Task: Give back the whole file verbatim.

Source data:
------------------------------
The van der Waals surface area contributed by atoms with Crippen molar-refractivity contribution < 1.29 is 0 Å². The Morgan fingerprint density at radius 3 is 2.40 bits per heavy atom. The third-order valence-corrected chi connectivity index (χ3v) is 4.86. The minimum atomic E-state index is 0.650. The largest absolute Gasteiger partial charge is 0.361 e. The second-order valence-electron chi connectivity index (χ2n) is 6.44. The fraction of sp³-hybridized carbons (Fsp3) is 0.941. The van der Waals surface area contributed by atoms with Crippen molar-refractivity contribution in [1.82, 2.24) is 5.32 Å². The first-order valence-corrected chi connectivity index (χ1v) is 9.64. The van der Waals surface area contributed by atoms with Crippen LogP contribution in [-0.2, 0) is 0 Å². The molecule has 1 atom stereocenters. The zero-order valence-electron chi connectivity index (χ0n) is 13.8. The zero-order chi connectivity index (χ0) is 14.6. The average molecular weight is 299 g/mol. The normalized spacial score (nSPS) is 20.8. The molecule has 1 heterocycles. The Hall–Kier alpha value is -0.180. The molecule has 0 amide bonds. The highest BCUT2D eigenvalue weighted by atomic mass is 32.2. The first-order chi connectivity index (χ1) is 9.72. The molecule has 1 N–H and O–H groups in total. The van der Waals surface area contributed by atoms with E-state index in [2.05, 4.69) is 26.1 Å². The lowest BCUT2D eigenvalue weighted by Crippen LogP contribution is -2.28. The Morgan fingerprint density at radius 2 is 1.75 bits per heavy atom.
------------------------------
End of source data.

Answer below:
The van der Waals surface area contributed by atoms with Crippen molar-refractivity contribution < 1.29 is 0 Å². The Morgan fingerprint density at radius 3 is 2.40 bits per heavy atom. The third-order valence-corrected chi connectivity index (χ3v) is 4.86. The minimum atomic E-state index is 0.650. The largest absolute Gasteiger partial charge is 0.361 e. The second-order valence-electron chi connectivity index (χ2n) is 6.44. The fraction of sp³-hybridized carbons (Fsp3) is 0.941. The van der Waals surface area contributed by atoms with Crippen molar-refractivity contribution in [1.82, 2.24) is 5.32 Å². The first-order valence-corrected chi connectivity index (χ1v) is 9.64. The van der Waals surface area contributed by atoms with Crippen LogP contribution in [-0.2, 0) is 0 Å². The molecule has 1 atom stereocenters. The zero-order valence-electron chi connectivity index (χ0n) is 13.8. The zero-order chi connectivity index (χ0) is 14.6. The average molecular weight is 299 g/mol. The normalized spacial score (nSPS) is 20.8. The molecule has 1 heterocycles. The Hall–Kier alpha value is -0.180. The molecule has 0 amide bonds. The highest BCUT2D eigenvalue weighted by atomic mass is 32.2. The first-order chi connectivity index (χ1) is 9.72. The molecule has 1 N–H and O–H groups in total. The van der Waals surface area contributed by atoms with E-state index in [2.05, 4.69) is 26.1 Å². The lowest BCUT2D eigenvalue weighted by Crippen LogP contribution is -2.28. The Morgan fingerprint density at radius 2 is 1.75 bits per heavy atom.